ELJ: Everyone is familiar with how accomplished your father is as a writer. Your twin, Ishaan, is a diplomatic affairs writer for the Washington Post and has a flair for writing too. Do the three of you always take a look at each other’s initial drafts? Who, do you think, is your best critic from within the family?
KT: My mother is also a writer and a professor of literature. Together, along with my wife Amanda, who is a poet, they are all my first readers. I value all their judgments about writing and literature, but if I must pick one, I’ve always felt that my mother’s carry deep insight and sensitivity.
ELJ: Which is your favourite story from this collection and why?
KT: I’m fond of quite a few of the stories, perhaps none more than ‘The Mirrors of Iskandar’, my retelling of the cycle of stories known as ‘the Alexander romance’. I had real freedom to let my imagination roam, and I really enjoy that form of short, clipped vignettes.
ELJ: You seem to be with obsessed with ideas of speech, language and the inadequacy of words. Storytellers and storytelling, too, form a significant thread in the narrative. Are there any special reasons behind this?
KT: I’m quite fond of older forms of storytelling, from folklore to epic, and that’s certainly informed the way I write my fiction. In terms of ‘language,’ I’ve grown up hearing and speaking several different languages, and reading lots in translation (these days, probably more in translation than not) so I’m always thinking about what dwelling within and without a language entails. The title story, ‘Swimmer Among the Stars’, is about language extinction, and I do think it behooves us who think, read, and write in English to recognize the consequences of our linguistic empire running roughshod over the earth.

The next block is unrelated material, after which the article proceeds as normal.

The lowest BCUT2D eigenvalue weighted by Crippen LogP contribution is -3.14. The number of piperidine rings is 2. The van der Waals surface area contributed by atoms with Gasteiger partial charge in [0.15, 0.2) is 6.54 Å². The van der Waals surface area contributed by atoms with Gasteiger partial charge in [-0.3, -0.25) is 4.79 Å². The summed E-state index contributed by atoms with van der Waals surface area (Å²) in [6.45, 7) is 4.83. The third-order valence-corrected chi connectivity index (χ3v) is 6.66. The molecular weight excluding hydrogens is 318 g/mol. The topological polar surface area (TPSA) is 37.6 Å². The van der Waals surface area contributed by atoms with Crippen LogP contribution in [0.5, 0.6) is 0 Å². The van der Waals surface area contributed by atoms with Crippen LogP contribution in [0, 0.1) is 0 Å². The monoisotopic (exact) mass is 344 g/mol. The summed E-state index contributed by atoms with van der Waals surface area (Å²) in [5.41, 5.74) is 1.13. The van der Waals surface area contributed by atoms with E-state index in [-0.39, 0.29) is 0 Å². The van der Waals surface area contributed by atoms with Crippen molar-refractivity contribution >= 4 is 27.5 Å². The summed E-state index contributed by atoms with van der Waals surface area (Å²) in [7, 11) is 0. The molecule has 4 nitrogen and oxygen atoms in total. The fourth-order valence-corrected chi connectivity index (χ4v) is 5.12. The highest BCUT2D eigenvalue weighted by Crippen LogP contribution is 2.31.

ELJ: At what age did you start writing? What role did your family play in helping you develop as a writer? Who were your other mentors? Tell us something about your journey.
KT: I began writing in a concerted way from quite a young age, maybe six or seven. The fact that both my parents were writers certainly encouraged me to do so, but it was also something I wanted to do (nobody made me sit down in front of our old, blue-screened computer to write). My brother and I were lucky to grow up in flats full of books, with reading and writing as fairly natural ways to spend one’s time.
ELJ: You have mentioned somewhere that you are now working on a novel. Do tell us what it is about. Are you enjoying the full-length work more, or did you enjoy the short stories better? How is the experience different? Do you prefer one to the other?
KT: The novel is in progress, and I’d rather not discuss it yet. It’s a far different challenge than writing short fiction. Once I’m happy with it, I’ll feel able to better answer your question.
ELJ: Can you relate any interesting, memorable incident from the time your book was launched?
KT: One of the stories in the collection, ‘Elephant at Sea,’ is based loosely on a true story about an elephant dispatched by India’s Ministry of External Affairs to Morocco. Though fictionalizing real events, I really made most of it up. At the Delhi launch last January, a wonderful woman came and told me that she was the daughter of the Indian ambassador at the time of the story, and that she had been moved by the piece and even its depiction of her father! It is rather magical to put bits of your imagination out into the world have them return to you in real life.
ELJ: What is the best advice you have ever received from a writer?
KT: I try to follow a fairly common, but still important bit of advice that I’ve heard from several writers: write about what interests you, not about what you think interests others.